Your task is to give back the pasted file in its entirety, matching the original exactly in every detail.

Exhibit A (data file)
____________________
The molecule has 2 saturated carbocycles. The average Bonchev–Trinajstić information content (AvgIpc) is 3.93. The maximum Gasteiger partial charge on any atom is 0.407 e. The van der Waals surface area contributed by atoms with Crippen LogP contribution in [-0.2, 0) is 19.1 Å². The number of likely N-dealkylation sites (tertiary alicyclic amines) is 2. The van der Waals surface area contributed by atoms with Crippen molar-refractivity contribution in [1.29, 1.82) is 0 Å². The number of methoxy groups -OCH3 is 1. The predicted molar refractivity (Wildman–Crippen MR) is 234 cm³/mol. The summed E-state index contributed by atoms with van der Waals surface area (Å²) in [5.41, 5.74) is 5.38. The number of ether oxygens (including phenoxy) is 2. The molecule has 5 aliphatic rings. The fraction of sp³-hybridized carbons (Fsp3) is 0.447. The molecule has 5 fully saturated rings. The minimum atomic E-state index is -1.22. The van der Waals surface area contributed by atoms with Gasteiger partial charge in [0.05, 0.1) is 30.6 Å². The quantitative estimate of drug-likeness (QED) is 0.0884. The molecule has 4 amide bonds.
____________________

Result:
The molecule has 2 saturated carbocycles. The average Bonchev–Trinajstić information content (AvgIpc) is 3.93. The maximum Gasteiger partial charge on any atom is 0.407 e. The van der Waals surface area contributed by atoms with Crippen LogP contribution in [-0.2, 0) is 19.1 Å². The number of likely N-dealkylation sites (tertiary alicyclic amines) is 2. The van der Waals surface area contributed by atoms with Crippen molar-refractivity contribution in [1.29, 1.82) is 0 Å². The number of methoxy groups -OCH3 is 1. The predicted molar refractivity (Wildman–Crippen MR) is 234 cm³/mol. The summed E-state index contributed by atoms with van der Waals surface area (Å²) in [5.41, 5.74) is 5.38. The number of ether oxygens (including phenoxy) is 2. The molecule has 5 aliphatic rings. The fraction of sp³-hybridized carbons (Fsp3) is 0.447. The molecule has 5 fully saturated rings. The minimum atomic E-state index is -1.22. The van der Waals surface area contributed by atoms with Gasteiger partial charge in [0.05, 0.1) is 30.6 Å². The quantitative estimate of drug-likeness (QED) is 0.0884. The molecule has 4 amide bonds.